One of three Maryland men charged with conspiring to bomb 10 abortion clinics and related facilities in the Washington area testified today that Michael Donald Bray joined him on two bombing missions and provided sketches of clinics or other support in eight other attacks.

"Before God we both felt committed that we had to we had to do all we could to save as many children as we could" by destroying "death camps where human beings were being slaughtered," Thomas E. Spinks testified on the second day of Bray's trial in federal court here.

Spinks, a 37-year-old roofer from Laurel who pleaded guilty earlier this month to one count each of conspiracy and malicious destruction in the blasts, carried a Bible with him to the witness stand and quoted scripture in defense of his antiabortion activities, which he said reflected the will of God.

But Bray's lawyer, Robert Muse, had Spinks read from letters he wrote while in the Baltimore jail to Bray's family and friends in which discussed his fear of spending "the rest of my natural life" in prison, described himself as a "one-man Army of God," and said Bray was "blameless of any wrongdoing."

"Unless I were to lie about Bray's role , I don't think the government really has a case against him," Spinks wrote in one letter.

Under cross-examination by Muse, Spinks testified, "I lied to all these people . . . but I can't lie in court."

Bray, 32, a house painter and lay copastor at Grace Reformation Lutheran Church in Bowie, has pleaded not guilty to the two counts of conspiracy and three counts of obtaining material for destructive devices. A third man, Kenneth William Shields, 34, of Laurel, is scheduled to stand trial June 3.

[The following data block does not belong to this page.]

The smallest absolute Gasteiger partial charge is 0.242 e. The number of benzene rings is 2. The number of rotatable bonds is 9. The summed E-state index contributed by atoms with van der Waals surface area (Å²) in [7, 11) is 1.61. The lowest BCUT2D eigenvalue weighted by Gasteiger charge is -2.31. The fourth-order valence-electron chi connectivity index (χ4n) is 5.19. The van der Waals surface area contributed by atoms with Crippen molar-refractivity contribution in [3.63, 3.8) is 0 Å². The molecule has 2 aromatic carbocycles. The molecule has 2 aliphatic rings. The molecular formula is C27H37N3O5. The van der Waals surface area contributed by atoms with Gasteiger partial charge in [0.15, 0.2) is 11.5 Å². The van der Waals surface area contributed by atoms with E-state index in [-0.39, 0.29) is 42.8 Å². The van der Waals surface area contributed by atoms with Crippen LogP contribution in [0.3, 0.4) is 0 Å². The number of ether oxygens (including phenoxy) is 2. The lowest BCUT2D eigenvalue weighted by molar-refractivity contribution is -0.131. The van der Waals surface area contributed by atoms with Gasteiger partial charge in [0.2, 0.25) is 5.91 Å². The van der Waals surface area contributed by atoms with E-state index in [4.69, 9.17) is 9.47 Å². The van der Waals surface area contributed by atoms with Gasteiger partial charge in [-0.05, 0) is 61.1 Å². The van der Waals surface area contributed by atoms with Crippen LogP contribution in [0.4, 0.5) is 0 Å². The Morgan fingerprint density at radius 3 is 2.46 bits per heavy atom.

Wearing a lapel pin depicting the feet of a 10-week-old fetus, Bray said outside the courtroom that he was "just disappointed" that Spinks, a former friend, had decided to testify against him.

Spinks, who met Bray through their church, said the men began an intensive discussion of their antiabortion views after he hired Bray to work for his roofing company. He said they decided that destroying clinics was justified in order to stop abortions.

He said Bray accompanied him to the first two clinics that were attacked -- the Reproductive Care Center in Dover, Del., firebombed on Jan. 14, 1984, and the Hillcrest Clinic in Norfolk, bombed on Feb. 17, 1984.

After those attacks, he said, Bray decided he wanted to take a less active role in the bombings until the church he had founded became better established.

"He would give me information about abortion clinics," said Spinks, who described teaching himself to make the bombs. "He would support and encourage me in what I did. He would pray for me; I needed it."

Bray, who drove his yellow Honda to the Dover clinic, skidded into another car on the icy roads on the way there, Spinks said. "On the way back, we were both very nervous," Spinks said. "We talked about would we get caught, should Mike sell his car . . . . Further on, we talked about the possibility of hitting the next place."

At the Norfolk clinic, he said, the men set their bomb, rigged with a Sunbeam kitchen timer and a nine-volt battery, along with a sign saying "AOG," for Army of God, and drove to a local restaurant to wait for the explosion.

When they didn't hear anything, Spinks testified, the men became nervous that a bystander might be injured and drove back by the bank building in which the clinic was located, where they saw smoke and police cars.

"If I was still anonymous, I'd still be out there doing what I was doing," Spinks said. "But evidently it is not the will of God, so here I am."